Born a slave on Rocheland Plantation, was owned by David Harrison. His father, Washington Bullen, was a Harrison slave, but Claiborne continued in that estate only a few years, for he was born in 1860. He went to school in a barn and was taught by a Miss Day, a white woman, during Reconstruction Days. He finally attended Rust College at Holly Springs; his father paid his expenses the first two years, but he worked his way through the last two. On his way back to school the third term he didn’t have money enough to pay his fare all the way to Holly Springs, so the conductor put him off the train and he walked the rest of the way. After reaching there he secured work with a white family and they permitted him to continue his studies at Rust.
After finishing at Rust he returned to Fayette and taught a small school for negroes. He was then nineteen years of age. Later he received his masters degree from a Chicago University, and taught English at Alcorn College, a state agricultural mechanical college for negroes in Claiborne County for fourteen years. After leaving Alcorn, and teaching in West Point, in a negro Baptist college, he returned to Fayette, his home, and was elected principal of the Fayette Negro High School in 1918 to succeed Howard, who died that year. This position he held until his death in 1934. In 1880, he married Lucy Brown, of Fayette, and to this union were born five children, now living in Fayette. Leola Bullen, wife of Claiborne Bullen, Jr., is now teaching in the Fayette negro school. There were four generations of the Bullen family who used the name Claiborne, a thing seldom done among negroes. In 1916 he married Alice Kemp, of Tensas Parish, Louisiana.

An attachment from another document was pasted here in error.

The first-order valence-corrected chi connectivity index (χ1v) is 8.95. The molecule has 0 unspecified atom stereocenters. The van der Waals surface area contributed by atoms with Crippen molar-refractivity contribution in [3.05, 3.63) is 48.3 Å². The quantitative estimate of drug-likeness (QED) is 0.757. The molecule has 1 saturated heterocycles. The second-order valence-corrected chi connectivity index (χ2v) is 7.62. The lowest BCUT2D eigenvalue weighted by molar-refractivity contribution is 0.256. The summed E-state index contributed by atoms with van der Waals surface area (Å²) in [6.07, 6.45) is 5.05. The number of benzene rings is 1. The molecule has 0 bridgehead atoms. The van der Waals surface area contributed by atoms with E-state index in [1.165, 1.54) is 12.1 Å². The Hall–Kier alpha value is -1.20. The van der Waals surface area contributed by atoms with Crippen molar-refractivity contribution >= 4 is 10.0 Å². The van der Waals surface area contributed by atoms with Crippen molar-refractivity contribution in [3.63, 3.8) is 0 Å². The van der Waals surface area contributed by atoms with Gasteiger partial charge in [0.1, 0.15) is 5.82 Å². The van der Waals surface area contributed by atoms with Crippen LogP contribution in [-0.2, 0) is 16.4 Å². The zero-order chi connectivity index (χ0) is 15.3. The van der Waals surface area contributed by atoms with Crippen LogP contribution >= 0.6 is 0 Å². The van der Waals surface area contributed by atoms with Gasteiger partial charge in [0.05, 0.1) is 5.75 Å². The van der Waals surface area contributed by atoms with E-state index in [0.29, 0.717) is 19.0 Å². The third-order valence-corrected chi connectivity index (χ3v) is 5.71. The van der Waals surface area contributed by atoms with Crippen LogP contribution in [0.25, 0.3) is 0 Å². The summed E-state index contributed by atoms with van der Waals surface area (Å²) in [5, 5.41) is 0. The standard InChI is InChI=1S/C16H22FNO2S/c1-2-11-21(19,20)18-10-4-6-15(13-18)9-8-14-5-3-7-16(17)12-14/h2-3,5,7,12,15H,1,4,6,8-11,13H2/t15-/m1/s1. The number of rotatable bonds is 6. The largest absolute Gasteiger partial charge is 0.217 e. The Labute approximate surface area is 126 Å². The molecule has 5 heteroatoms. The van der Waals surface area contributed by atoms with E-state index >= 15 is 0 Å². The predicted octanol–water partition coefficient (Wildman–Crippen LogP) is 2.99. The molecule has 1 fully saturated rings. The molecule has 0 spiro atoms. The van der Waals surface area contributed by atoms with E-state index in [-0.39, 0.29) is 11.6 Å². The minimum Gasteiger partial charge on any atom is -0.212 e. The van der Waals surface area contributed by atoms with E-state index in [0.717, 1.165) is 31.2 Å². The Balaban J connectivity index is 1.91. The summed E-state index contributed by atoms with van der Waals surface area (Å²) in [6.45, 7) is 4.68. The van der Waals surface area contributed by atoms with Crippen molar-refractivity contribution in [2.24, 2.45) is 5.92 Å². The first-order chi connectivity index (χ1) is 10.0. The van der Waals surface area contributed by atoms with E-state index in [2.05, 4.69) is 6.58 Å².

Contributed by: Ann Allen Geoghegan from data gathered at the American Memory Project Webmaster’s note: This article was not dated but would have been from sometime around the late 1930’s.
|Webmaster’s note: This article was not dated but would have been from sometime around the late 1930’s.